Friday, December 18, 2009

Bird Names - Recession Vacation [Really Coastal]

Recession Vacation is Chicago's self-described "young adult contemporary" ensemble Bird Names' second cassette on Really Coastal this year. Returning with 9 more songs of their brand of borderline twee pop concocted from a bevy of instruments, this cassette seems a little more homemade and smeary.
"The Squeeze" kicks things off with a shambling mini-orchestra of keyboard melodies, strummed acoustic guitar, jaunty drums, slide whistles, idiophones, and fuzzy guitar leads. The piece shifts from part to part with abandon always returning to the central catchy melody, starting the album off on a strong foot. "Hauntings like Harpoons" uses a programmed drumbeat, a couple of opposed keyboard melodies and a couple more layers of guitar, slide and other, on top of that. The band manages to keep the melodic heart of the song in focus the whole time despite the loosey-goosiness of the arrangement. The arrangement of "Another Faceless Puller of the Pharaoh's Great Stones" is a little more restrained. Beginning rather skeletal at the beginning of each verse and gradually expanding into a melodious cacophony with cymbal clangs and all. "Crumbling Hand" is the last song of the side and the dude singing sounds just like Calvin Johnson. Musically it's not too Beat Happening though. The song is anchored with a nice slide guitar lick and rambles along with a twitchy energy.
The title track opens the B-side with a Vince Guaraldi/It's Christmastime Charlie Brown vibe. A jaunty acoustic guitar and piano duet for a little while before a cooing choir of voices join in. There's a glockenspiel solo later which is followed by a great warbly bridge/restating of the initial melody. The instrumental "Key West" is the shortest song here at about a minute and a half. It's got a keyboard set on the bossanova drumbeat and invests itself fully into mircrowaved "Latin" grooves. Bird Names' previous Really Coastal tape closed with a fantastic song that towered above the rest called "Taxicabs and Bicycles" so I was hoping there might be another song like that on this tape. There is (yes!) and it even tops "Taxicabs." "If I Had a Carriage" is probably the most straightforward Bird Names song I've heard. It's two minutes of unadulterated pop goodness, addicting as it should be. The song's central refrain, which begins with "If I had a carriage..." is the star of the show here with just voices, handclaps and an acoustic guitar, and Bird Names wisely don't diverge from it too often. There's not much to say about it other than it's just a wonderful pop song. The next track "On With the Show" sounds like an old NES Mario game; an instrumental comprised of a ratatat-ing drum machine and a bunch of bouncing keyboards. Finale, "Where Sheep Graze" gets freaky. Starting with an acoustic guitar arpeggio that could have maybe been from some epic folk-metal album, then shifting to some refrain sung by creepy forest creatures. The track changes up plenty of times from there developing into a rather nice song with various bits of slide guitarwork, agitated keyboards and a trumpet. A grandiose ending for a sweet little tape.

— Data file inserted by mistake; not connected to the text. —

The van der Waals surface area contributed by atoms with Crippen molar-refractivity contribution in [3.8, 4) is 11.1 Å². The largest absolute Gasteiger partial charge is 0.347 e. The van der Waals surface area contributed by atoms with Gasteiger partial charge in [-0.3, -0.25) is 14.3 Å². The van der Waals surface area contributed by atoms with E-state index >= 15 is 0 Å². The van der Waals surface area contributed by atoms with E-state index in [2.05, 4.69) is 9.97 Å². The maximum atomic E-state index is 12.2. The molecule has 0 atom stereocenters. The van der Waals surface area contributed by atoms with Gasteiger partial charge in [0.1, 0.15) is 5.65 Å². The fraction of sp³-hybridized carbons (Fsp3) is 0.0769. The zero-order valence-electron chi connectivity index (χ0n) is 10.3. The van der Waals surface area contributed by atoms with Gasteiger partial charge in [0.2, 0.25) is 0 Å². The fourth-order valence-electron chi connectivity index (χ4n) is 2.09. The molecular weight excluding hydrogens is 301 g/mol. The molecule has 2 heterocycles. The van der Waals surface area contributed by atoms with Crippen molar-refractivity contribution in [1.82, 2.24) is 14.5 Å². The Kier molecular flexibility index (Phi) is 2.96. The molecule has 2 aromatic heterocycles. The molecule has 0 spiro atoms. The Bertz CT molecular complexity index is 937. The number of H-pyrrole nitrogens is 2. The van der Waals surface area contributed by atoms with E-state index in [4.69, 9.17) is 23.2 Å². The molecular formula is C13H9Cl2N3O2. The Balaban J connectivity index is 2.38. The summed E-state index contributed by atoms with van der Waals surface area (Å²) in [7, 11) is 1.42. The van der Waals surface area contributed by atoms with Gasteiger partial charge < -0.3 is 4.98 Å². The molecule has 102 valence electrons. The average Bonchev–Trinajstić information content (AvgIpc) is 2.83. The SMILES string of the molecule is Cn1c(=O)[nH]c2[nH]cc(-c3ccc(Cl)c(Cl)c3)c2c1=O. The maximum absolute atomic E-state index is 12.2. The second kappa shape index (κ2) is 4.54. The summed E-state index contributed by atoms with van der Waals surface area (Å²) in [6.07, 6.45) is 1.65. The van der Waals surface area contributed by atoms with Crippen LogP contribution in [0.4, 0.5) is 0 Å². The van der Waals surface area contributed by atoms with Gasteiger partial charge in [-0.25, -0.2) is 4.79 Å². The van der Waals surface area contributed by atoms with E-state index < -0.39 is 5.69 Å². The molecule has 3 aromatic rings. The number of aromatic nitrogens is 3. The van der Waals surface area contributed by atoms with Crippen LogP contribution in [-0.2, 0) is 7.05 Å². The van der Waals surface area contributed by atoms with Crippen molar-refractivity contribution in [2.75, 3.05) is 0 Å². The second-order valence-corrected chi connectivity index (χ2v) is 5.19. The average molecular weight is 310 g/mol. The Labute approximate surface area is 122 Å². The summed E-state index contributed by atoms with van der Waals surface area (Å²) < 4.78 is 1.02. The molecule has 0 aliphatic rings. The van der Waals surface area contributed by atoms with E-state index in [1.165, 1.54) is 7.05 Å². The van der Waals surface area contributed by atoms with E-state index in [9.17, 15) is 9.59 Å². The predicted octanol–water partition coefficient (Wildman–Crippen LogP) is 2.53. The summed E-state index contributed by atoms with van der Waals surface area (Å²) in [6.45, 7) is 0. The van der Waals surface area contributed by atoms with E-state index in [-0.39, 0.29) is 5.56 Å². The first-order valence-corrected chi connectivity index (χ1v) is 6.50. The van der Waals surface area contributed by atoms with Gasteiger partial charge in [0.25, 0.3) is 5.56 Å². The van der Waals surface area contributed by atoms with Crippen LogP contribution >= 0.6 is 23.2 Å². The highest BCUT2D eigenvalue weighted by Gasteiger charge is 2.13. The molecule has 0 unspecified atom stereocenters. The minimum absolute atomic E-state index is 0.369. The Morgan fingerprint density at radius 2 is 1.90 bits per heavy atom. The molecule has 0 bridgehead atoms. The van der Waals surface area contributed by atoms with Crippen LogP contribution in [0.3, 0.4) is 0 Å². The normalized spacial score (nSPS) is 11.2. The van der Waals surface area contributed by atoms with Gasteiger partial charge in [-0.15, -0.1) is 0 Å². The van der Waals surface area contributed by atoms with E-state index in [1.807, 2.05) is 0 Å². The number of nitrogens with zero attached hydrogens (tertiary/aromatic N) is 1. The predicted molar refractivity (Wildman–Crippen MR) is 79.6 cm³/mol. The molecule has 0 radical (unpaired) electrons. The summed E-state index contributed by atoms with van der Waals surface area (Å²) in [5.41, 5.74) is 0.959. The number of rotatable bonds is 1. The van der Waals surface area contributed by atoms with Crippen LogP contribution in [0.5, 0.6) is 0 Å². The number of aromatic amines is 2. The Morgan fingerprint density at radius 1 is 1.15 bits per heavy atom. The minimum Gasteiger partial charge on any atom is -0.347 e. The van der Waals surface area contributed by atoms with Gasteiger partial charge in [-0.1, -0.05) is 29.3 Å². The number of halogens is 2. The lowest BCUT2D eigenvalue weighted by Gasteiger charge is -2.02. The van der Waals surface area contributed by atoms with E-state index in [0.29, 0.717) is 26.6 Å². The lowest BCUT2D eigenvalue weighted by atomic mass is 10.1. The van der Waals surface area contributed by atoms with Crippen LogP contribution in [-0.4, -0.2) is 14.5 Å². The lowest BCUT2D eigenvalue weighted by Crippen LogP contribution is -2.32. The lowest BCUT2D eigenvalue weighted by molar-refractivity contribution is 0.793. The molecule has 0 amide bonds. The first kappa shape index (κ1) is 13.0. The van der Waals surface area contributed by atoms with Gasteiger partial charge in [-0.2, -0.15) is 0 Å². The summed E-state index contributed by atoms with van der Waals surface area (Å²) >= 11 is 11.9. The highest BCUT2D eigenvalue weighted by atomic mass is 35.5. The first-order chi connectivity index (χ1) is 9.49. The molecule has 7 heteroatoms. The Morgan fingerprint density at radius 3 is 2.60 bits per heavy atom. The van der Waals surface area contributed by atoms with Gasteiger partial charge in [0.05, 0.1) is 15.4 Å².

The blue pro-dubbed tape is still available from Really Coastal and comes with a hilarious cover as you can see.